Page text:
You ever wonder why old folks like to bring up the past. Sure, one of the reason is that it reminds them of their younger days when they were spry, fit and could chase the wind without a care in the world. Try asking them which was the most memorable or happiest time in their life. Seldom are the two during the same time period of their lives. Frankly, for anyone past the age of thirty, the question causes us to pause and remember events, people, and family. It is very hard to put those two verbs together with a time period in our lives. It or they may be memorable, but you may not have been happy at the time.
Yet on rare occasions, those feelings do converge around our life’s timespan. More likely than not, the timeframe has to do with a loved one in your family. You mother, father, grandmother, grandfather, siblings, uncles, aunts or favorite cousins. There is someone in that group that makes us laugh whenever we think of them. Just the thought of one or another in that group makes us cry like a baby. Or maybe we just get emotional with a little whimper when we close our eyes and see their face. We miss them, and yes they did make us happy.
It is sad to say and a very human nature practice to take people for granted while they are alive. There are relatives that were part of my life that I would give almost anything just to have another conversation with them. Some of which always wanted to talk to me. Sometimes I was too busy at whatever to give them some of my valuable time. You know, you got things to do, people, to see and someplace to go. I’ll get with them tomorrow, next week or… And sadly, one day they are no longer around. That is when you need other family members around so you all can remember a particular relative or relatives.
It’s those family members that are alive and kicking we want to remind you of today. Those who are growing old, or growing up, getting married…or not, having babies. We are talking about relatives who have moved out of state or just across town that you seldom see on a regular basis. You may have been inseparable as kids, teenagers, or young adults. Now you move in different circles. You don’t like some of their friends and they don’t like a few of yours. Yet, your friends as close as you may be to them, don’t have the kinfolk’s blood running through your veins. There is no one that can sit down and talk to you about Uncle Reemis, Aunt Sally or Cousin Toby like a relative.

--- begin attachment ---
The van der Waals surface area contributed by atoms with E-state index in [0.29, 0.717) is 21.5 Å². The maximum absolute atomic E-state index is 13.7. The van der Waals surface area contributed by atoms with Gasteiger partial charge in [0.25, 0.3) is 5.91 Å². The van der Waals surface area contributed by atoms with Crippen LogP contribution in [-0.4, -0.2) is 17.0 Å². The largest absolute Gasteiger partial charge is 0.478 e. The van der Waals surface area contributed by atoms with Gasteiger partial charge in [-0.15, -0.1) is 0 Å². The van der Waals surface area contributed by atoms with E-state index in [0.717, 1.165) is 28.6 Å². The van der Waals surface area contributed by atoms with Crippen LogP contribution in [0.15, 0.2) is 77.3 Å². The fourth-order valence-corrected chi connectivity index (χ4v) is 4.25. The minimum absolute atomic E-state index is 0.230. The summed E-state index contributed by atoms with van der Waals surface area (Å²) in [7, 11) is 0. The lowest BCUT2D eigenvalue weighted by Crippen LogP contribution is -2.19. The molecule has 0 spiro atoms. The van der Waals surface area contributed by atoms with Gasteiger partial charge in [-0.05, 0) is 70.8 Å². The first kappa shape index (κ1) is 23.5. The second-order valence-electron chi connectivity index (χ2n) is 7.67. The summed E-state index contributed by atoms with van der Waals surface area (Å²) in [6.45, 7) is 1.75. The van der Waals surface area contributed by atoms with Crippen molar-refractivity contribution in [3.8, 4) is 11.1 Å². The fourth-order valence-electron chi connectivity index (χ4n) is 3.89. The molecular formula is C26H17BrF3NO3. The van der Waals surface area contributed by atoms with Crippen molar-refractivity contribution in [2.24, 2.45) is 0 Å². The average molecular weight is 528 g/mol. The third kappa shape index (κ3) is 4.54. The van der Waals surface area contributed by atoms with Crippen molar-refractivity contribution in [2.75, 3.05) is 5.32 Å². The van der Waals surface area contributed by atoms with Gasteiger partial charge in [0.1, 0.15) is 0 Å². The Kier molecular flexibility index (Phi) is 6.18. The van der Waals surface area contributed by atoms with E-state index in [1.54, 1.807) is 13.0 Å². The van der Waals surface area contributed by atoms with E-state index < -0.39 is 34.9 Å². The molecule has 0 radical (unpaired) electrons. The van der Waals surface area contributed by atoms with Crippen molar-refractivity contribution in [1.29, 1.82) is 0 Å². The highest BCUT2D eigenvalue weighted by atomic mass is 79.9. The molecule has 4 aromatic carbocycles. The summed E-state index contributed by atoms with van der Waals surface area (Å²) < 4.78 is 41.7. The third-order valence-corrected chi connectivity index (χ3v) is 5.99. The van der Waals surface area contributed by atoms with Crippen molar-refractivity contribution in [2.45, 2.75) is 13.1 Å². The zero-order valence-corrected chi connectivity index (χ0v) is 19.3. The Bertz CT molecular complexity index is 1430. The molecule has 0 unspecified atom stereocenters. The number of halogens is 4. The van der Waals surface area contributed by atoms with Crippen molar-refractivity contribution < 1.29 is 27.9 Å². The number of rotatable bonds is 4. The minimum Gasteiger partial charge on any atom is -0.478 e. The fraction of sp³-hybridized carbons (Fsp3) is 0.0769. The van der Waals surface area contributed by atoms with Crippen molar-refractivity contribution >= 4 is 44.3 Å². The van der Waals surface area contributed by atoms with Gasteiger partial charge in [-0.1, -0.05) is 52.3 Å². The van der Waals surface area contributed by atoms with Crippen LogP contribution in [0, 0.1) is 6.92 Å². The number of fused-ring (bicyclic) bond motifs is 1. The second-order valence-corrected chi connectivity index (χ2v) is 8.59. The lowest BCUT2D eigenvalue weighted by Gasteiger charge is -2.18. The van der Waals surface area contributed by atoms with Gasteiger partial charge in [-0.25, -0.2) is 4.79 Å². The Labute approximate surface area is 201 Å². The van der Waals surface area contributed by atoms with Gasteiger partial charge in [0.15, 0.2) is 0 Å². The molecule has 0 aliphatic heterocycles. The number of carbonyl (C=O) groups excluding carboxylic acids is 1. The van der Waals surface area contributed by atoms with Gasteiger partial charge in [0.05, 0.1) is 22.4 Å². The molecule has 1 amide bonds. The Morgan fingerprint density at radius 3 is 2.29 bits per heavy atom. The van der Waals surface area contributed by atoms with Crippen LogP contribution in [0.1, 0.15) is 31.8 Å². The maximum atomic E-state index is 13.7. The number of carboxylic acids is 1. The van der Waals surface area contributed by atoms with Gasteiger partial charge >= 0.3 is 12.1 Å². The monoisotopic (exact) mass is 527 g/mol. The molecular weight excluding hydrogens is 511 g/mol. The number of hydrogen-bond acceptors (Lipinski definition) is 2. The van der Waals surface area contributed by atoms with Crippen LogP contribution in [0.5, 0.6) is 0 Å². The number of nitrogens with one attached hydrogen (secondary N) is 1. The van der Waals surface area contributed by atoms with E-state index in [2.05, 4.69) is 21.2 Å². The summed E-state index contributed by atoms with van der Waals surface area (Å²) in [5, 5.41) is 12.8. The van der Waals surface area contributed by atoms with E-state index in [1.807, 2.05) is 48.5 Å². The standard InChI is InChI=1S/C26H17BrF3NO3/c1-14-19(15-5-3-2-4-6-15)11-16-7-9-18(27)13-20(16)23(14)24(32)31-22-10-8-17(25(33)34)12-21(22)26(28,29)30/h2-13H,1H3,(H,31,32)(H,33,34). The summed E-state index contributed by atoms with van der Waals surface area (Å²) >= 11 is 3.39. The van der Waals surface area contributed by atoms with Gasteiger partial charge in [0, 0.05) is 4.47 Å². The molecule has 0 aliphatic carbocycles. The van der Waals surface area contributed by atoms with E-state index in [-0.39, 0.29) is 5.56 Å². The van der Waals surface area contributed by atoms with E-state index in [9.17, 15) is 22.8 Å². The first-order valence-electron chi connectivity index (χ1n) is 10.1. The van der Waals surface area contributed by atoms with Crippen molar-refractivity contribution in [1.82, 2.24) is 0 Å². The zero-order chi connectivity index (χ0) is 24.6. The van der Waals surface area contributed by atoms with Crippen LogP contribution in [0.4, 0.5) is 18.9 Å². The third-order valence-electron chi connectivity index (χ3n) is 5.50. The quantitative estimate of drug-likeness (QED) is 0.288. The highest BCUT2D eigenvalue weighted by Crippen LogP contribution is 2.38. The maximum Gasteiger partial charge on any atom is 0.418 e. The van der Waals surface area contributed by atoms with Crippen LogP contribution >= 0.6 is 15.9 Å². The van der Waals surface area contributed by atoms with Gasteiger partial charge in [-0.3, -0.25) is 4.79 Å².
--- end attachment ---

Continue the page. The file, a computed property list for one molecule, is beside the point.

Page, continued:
If you want to get an idea or be reminded of how important family is or should be to you, talk to an elder in your family. Or try talking to a Family Reunion organizer and those who are eager to help them. That is why they get involved because they understand the importance of family. And here is a thought…especially those that we may not know. We may have grown apart or again, don’t travel in the same circles. We’re still family. Think of children who are teenagers or young adults at the dating age. We don’t want them dating an unknown relative. Some of our children are not aware of any relative outside of Grandma, Grandpa, Mommy and Daddy. That is why we have and attend family reunions. If you think about it, they are just or in some cases, more important than get-togethers at Thanksgiving and Christmas.
I remember the first “Arkansas Family Reunion” I attended was in July of 1992. It was organized by my cousin Kathleen Hampton-Lee and a committee. I call her the family historian. The festivities meet and greet Banquet, Picnic and worship was over a three-day period. Since we were living in California, my wife and I arranged our work vacations to coincide with that same time. I can’t impress upon you the enjoyment of seeing, just being in the company of all those relatives during that time. People, I had not seen since I was a kid. Folks, who I did not even know, much less remember kept coming up to me. “Boy, you look familiar…who are your parents?” “Codis and Doreatha,” I would answer. Some of them would just burst out laughing at the thought of me being C Odis (Arkansas pronunciation of Codis) son. “Alice,” my uncle would shout at his wife, “Come over her…now. I found him,” he would say while hugging me. “Boy, you don’t remember me do you? Why, you and your daddy use to stay with us. You know while he and your mother were going through their split-up thing. Where is that C Odis? I have been looking for him too.” It’s moments like that I remember as I pointed in daddy’s direction for my Uncle. Once he spotted him, he took off running and calling out daddy’s name. That left me and my Aunt standing there looking at each other and smiling. “You still look the same as you did when you were five years old,” she would say as we began to reminisce. I know that was more than a couple hundred pounds ago, I would laughingly think.